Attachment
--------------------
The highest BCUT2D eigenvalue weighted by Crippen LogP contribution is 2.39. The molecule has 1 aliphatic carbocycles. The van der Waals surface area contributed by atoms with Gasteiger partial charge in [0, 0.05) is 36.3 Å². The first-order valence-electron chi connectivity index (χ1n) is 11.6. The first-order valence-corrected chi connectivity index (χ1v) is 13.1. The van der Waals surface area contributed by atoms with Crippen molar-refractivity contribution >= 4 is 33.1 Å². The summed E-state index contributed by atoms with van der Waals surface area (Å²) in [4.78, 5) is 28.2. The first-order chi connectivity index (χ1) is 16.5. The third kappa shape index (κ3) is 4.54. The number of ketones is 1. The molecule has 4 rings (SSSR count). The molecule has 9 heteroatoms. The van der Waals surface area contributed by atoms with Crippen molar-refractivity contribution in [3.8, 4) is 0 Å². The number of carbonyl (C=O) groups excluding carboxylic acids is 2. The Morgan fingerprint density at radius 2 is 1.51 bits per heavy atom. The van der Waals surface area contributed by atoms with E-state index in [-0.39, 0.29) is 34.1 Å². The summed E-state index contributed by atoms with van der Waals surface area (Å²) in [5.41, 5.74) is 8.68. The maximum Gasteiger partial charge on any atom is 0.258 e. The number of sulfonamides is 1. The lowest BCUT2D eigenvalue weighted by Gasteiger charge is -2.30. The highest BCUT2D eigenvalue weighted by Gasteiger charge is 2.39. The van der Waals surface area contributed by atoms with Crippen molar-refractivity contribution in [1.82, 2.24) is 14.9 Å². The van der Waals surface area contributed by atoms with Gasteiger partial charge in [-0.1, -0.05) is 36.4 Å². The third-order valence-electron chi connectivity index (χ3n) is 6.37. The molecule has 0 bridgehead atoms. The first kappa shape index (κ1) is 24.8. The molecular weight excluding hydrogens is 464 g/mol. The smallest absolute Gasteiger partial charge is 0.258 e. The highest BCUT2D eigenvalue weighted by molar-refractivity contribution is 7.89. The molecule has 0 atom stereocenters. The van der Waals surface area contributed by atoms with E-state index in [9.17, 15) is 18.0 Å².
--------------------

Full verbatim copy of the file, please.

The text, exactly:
The highest BCUT2D eigenvalue weighted by Crippen LogP contribution is 2.39. The molecule has 1 aliphatic carbocycles. The van der Waals surface area contributed by atoms with Gasteiger partial charge in [0, 0.05) is 36.3 Å². The first-order valence-electron chi connectivity index (χ1n) is 11.6. The first-order valence-corrected chi connectivity index (χ1v) is 13.1. The van der Waals surface area contributed by atoms with Crippen molar-refractivity contribution >= 4 is 33.1 Å². The summed E-state index contributed by atoms with van der Waals surface area (Å²) in [4.78, 5) is 28.2. The first-order chi connectivity index (χ1) is 16.5. The third kappa shape index (κ3) is 4.54. The number of ketones is 1. The molecule has 4 rings (SSSR count). The molecule has 9 heteroatoms. The van der Waals surface area contributed by atoms with Crippen molar-refractivity contribution in [3.8, 4) is 0 Å². The number of carbonyl (C=O) groups excluding carboxylic acids is 2. The Morgan fingerprint density at radius 2 is 1.51 bits per heavy atom. The van der Waals surface area contributed by atoms with E-state index in [-0.39, 0.29) is 34.1 Å². The summed E-state index contributed by atoms with van der Waals surface area (Å²) in [5.41, 5.74) is 8.68. The maximum Gasteiger partial charge on any atom is 0.258 e. The number of sulfonamides is 1. The lowest BCUT2D eigenvalue weighted by Gasteiger charge is -2.30. The highest BCUT2D eigenvalue weighted by Gasteiger charge is 2.39. The van der Waals surface area contributed by atoms with Crippen molar-refractivity contribution in [1.82, 2.24) is 14.9 Å². The van der Waals surface area contributed by atoms with Gasteiger partial charge in [-0.1, -0.05) is 36.4 Å². The third-order valence-electron chi connectivity index (χ3n) is 6.37. The molecule has 0 bridgehead atoms. The first kappa shape index (κ1) is 24.8. The molecular weight excluding hydrogens is 464 g/mol. The smallest absolute Gasteiger partial charge is 0.258 e. The highest BCUT2D eigenvalue weighted by molar-refractivity contribution is 7.89. The molecule has 0 atom stereocenters. The van der Waals surface area contributed by atoms with E-state index in [9.17, 15) is 18.0 Å².